The Cost of Leadership

“Greater love has no one than this: to lay down one’s life for one’s friends (John 15:13).”

On this day we celebrate Dr. Martin Luther King. He was a man of conviction and principle and many would suggest he was called to lead. Many people followed him because of his passion and unwillingness to quit that marked the kind of man he was. Was he perfect, no, but he cared, he cared about others. His notable sayings have been studied, recited and passed on by many but his conviction of purpose is what pushed him forward. He was a man of faith and that is what sustained him, his faith in God.

It takes a certain mindset to stand on the battlefield fighting for your beliefs. This mindset is rooted in principle, a mission, a cause that someone is willing to die for. Those individuals don’t come often but they are out there.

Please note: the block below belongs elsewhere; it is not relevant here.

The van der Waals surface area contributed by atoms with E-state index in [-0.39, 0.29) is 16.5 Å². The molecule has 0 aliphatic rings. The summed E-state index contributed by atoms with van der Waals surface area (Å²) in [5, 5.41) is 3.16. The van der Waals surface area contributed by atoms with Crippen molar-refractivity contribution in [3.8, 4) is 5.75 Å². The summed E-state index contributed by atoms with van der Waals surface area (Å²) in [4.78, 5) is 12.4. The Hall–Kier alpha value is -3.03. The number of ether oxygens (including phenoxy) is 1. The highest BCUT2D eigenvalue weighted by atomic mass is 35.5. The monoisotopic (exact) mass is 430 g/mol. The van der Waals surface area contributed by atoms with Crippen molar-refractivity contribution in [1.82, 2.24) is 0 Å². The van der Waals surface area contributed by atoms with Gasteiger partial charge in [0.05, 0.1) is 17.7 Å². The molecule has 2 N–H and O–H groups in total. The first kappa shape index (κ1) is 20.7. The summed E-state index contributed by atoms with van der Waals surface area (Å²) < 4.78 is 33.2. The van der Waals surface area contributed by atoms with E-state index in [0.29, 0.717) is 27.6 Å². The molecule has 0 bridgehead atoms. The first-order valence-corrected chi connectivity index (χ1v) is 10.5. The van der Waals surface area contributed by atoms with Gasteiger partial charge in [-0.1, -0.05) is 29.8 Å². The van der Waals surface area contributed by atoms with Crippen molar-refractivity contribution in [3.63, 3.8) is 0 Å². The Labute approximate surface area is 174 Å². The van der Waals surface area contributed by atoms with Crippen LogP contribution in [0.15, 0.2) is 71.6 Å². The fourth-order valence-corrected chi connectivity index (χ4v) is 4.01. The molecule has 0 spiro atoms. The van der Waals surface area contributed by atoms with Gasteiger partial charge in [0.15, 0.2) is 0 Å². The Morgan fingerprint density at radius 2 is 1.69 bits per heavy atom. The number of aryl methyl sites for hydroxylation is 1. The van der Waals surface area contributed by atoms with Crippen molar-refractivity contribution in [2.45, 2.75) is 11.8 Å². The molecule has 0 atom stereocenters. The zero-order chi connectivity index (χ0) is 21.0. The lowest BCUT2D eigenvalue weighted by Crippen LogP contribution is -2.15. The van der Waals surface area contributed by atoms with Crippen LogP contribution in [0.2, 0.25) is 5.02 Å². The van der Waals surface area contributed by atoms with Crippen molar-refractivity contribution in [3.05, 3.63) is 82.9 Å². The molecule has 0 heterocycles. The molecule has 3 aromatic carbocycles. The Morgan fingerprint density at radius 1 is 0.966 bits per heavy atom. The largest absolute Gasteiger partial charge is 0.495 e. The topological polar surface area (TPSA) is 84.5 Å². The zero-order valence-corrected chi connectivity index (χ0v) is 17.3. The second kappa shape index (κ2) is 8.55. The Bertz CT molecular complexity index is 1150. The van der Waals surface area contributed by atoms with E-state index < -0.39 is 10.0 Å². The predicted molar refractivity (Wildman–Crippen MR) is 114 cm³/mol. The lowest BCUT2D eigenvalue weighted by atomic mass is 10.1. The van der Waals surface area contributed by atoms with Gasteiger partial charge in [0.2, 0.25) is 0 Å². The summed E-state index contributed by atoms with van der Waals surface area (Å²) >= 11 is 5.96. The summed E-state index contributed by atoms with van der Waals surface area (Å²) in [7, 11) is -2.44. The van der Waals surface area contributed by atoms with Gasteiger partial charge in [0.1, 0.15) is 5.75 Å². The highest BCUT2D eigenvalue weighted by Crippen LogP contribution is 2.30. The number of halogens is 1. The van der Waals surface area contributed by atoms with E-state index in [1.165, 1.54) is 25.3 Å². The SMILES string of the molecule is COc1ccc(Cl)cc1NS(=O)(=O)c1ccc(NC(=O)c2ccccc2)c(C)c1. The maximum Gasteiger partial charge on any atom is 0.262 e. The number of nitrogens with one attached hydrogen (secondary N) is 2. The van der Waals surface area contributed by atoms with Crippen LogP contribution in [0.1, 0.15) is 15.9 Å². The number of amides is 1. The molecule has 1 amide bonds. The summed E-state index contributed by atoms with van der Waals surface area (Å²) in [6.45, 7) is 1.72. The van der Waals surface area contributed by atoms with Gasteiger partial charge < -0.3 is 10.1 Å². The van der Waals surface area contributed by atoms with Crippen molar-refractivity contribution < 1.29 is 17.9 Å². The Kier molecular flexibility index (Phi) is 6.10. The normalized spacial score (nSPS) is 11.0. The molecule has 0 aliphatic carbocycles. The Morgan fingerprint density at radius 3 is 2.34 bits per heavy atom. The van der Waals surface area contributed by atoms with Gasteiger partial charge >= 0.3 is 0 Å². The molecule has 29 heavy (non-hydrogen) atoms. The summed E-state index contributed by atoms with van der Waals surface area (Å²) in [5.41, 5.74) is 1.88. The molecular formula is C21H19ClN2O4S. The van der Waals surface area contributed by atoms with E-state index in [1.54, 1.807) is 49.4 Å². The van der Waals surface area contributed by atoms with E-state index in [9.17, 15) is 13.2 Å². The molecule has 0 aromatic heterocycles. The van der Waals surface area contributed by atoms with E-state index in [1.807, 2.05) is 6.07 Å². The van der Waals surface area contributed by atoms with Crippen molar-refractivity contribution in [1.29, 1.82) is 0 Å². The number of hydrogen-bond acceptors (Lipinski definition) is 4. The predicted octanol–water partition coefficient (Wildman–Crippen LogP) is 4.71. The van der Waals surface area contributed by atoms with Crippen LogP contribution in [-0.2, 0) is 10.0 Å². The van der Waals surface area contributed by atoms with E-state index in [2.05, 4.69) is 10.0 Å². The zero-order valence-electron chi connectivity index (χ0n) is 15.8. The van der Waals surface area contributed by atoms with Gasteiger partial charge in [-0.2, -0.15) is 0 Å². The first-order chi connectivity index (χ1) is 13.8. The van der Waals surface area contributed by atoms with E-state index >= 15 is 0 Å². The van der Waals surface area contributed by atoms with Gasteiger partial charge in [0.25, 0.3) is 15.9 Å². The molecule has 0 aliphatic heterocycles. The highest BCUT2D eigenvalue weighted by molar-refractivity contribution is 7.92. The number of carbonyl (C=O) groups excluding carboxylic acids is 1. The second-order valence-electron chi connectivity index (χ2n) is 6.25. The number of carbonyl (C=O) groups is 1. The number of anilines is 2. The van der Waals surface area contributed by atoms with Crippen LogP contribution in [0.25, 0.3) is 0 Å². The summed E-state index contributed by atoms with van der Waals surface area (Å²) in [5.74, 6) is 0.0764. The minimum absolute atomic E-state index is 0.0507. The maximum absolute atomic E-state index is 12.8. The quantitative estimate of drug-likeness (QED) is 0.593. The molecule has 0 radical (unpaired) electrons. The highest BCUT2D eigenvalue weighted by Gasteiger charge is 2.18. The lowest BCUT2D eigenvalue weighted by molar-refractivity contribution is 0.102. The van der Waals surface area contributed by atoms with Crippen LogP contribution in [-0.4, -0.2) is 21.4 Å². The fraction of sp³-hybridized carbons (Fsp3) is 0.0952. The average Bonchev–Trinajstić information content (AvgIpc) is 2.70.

Christ died for all of us even those who didn’t believe in Him and He did it for one reason “LOVE. It was His mission, His purpose, His principle, His passion, and it allowed Him to courageously face death. His last words, “Father, forgive them, for they know not what they do” demonstrate the act of selflessness and love He had for others.

Our roles may not be like that of Dr. King or the many who are called in roles of leadership but you can still make an impact by standing courageously and speaking on behalf of those whose voices have been silenced.

“The tragedy of life is in what dies inside a man while he lives – the death of genuine feeling, the death of inspired response, the awareness that makes it possible to feel the pain or the glory of other men in yourself.”
Norman Cousins-